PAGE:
Everyday movements like grabbing a cup of coffee or sending a text message start with signals in the brain. But when an injury or illness disrupts the connection between the brain’s neurons and other parts of the body, those actions can become seemingly impossible.
On Monday, as part of a week-long series about medical innovations and advice, Wisconsin Public Radio’s "The Morning Show" invited two doctors to discuss breakthroughs in brain-computer interfaces that aim to restore physical abilities.
Here are three takeaways from the program:
'A new era’' and who it helps
Dr. Leigh Hochberg is a neurologist who leads the Center for Neurotechnology and Neurorecovery at Massachusetts General Hospital and directs a research team that is developing technology for brain-computer interfaces. He said the devices can help people with spinal cord injuries that result in the inability to move one’s arms or legs, as well as people with ALS or a brainstem stroke.
The Centers for Disease Control and Prevention estimates an average of 5,000 new cases of ALS are diagnosed each year.
"I think the potential for this field is substantial," Hochberg said.
Last summer, Dr. Shahram Majidi implanted a device on the brain of a patient with severe paralysis from ALS, the progressive nervous system disease also known as Lou Gehrig’s disease. The procedure to implant the device was the first of its kind in the nation.
Since then, the professor at the Icahn School of Medicine at Mount Sinai in Brooklyn said he has worked to implant devices in the brains of two other patients as part of the safety and feasibility stage of a clinical trial.
"We are very hopeful that this will be the beginning of a new era," he said.
Brain-computer interface devices aim to allow performing some actions by thought alone, according to a Bloomberg report on the breakthrough patient. The devices translate brain activity into commands on a computer.
Majidi said after a few weeks of training, his patients can send a text message, shop online and notify a caregiver if they need help.
"I think that is a significant improvement in quality of life for someone who is bedridden and completely disconnected from the outside world," he said.
Making the procedure minimally invasive
Majidi said brain-computer interface devices previously required open-brain surgery by drilling a hole into the brain and implanting the device within the brain tissue or on the brain’s surface.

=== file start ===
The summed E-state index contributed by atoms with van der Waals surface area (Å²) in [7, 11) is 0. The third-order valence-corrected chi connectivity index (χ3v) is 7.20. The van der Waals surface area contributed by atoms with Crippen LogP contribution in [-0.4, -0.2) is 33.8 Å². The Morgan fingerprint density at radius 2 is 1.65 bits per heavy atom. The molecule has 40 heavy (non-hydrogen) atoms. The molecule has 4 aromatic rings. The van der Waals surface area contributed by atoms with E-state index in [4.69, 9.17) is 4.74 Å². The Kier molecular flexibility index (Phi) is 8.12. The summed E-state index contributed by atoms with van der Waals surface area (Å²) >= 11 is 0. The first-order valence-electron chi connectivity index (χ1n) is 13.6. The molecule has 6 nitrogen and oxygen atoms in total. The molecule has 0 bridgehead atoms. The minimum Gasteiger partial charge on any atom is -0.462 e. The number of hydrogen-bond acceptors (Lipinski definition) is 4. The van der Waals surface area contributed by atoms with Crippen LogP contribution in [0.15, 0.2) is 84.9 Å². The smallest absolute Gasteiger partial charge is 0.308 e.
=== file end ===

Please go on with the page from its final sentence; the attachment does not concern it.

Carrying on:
Now, he said, doctors can go through the "natural highway of the brain" — the veins. A tiny catheter goes through the vein until it reaches the brain and deploys the device.
The goal of these devices is to be invisible and fully implanted, similar to cardiac pacemakers or deep-brain stimulators for those with Parkinson’s disease, Hochberg said.
"There are millions of pacemakers, hundreds of thousands of deep-brain stimulators that have been placed," he said. "To the observer of somebody who is using one of these devices, they’re essentially invisible because they’re fully implanted."
Balancing risk, rewards and patience
Hochberg and Majidi acknowledged that a lot of research and work remains before brain-computer interfaces could become mainstream.
Early stage clinical studies are meant to carefully and rigorously look for adverse events that happen after device implantation, Hochberg said. Even rare adverse effects need to be part of the consideration for patients.
"The most important person making that decision is going to be the person themselves who is considering using that device," Hochberg said.
Majidi commended multiple ongoing efforts by different companies to run their own clinical trials. While none of the devices so far have been perfect, the cumulative effort from everyone is going to help the sickest of patients, he said.
Majidi estimated more than 5 million people in the United States live with severe paralysis, including people who have suffered from a stroke, demyelinating disease, neurodegeneration such as ALS, or from trauma such as a car accident.
"These efforts eventually help us to identify some of these patients that we can help become a little more independent in their daily life — to communicate with the outside world and be able to enjoy doing their daily activities," he said.
"Body Week" is a week-long series on Wisconsin Public Radio’s "The Morning Show." An hour of the program is dedicated each day to one part or system of the body. Monday’s show featured the brain. Next, we explore the heart. Listen to the show weekdays at 8 a.m. on The Ideas Network. Submit your questions about the body to email@example.com.
Update: This story was updated Feb. 8 to add more context to Dr. Leigh Hochberg's line of work.